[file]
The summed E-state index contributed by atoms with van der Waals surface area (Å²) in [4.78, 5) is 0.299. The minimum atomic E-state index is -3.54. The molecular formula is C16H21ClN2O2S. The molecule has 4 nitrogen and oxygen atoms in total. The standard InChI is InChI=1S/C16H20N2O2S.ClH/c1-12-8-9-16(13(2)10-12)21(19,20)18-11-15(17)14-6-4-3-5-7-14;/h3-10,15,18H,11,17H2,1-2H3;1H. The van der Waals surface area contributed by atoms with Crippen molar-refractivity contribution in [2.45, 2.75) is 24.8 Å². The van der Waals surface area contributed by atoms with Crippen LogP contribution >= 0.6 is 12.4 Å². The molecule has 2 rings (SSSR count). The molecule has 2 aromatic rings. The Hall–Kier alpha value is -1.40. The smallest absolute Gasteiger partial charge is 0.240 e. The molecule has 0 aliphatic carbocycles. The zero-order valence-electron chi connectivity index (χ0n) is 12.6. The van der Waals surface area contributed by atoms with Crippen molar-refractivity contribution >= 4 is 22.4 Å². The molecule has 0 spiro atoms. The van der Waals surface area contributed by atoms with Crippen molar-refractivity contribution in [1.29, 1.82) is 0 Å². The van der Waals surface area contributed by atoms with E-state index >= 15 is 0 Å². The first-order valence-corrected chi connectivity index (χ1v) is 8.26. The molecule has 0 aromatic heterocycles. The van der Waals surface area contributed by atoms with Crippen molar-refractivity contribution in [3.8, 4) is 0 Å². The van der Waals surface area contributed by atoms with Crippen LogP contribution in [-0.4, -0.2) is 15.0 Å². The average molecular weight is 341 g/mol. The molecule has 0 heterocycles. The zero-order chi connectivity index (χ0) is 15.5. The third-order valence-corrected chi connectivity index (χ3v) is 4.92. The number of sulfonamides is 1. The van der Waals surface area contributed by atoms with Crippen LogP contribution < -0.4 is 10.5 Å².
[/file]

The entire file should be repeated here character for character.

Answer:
The summed E-state index contributed by atoms with van der Waals surface area (Å²) in [4.78, 5) is 0.299. The minimum atomic E-state index is -3.54. The molecular formula is C16H21ClN2O2S. The molecule has 4 nitrogen and oxygen atoms in total. The standard InChI is InChI=1S/C16H20N2O2S.ClH/c1-12-8-9-16(13(2)10-12)21(19,20)18-11-15(17)14-6-4-3-5-7-14;/h3-10,15,18H,11,17H2,1-2H3;1H. The van der Waals surface area contributed by atoms with Crippen molar-refractivity contribution in [2.45, 2.75) is 24.8 Å². The van der Waals surface area contributed by atoms with Crippen LogP contribution >= 0.6 is 12.4 Å². The molecule has 2 rings (SSSR count). The molecule has 2 aromatic rings. The Hall–Kier alpha value is -1.40. The smallest absolute Gasteiger partial charge is 0.240 e. The molecule has 0 aliphatic carbocycles. The zero-order valence-electron chi connectivity index (χ0n) is 12.6. The van der Waals surface area contributed by atoms with Crippen molar-refractivity contribution >= 4 is 22.4 Å². The molecule has 0 spiro atoms. The van der Waals surface area contributed by atoms with Crippen molar-refractivity contribution in [1.29, 1.82) is 0 Å². The van der Waals surface area contributed by atoms with E-state index >= 15 is 0 Å². The first-order valence-corrected chi connectivity index (χ1v) is 8.26. The molecule has 0 aromatic heterocycles. The van der Waals surface area contributed by atoms with Crippen molar-refractivity contribution in [3.8, 4) is 0 Å². The van der Waals surface area contributed by atoms with Crippen LogP contribution in [-0.4, -0.2) is 15.0 Å². The average molecular weight is 341 g/mol. The molecule has 0 heterocycles. The zero-order chi connectivity index (χ0) is 15.5. The third-order valence-corrected chi connectivity index (χ3v) is 4.92. The number of sulfonamides is 1. The van der Waals surface area contributed by atoms with Crippen LogP contribution < -0.4 is 10.5 Å².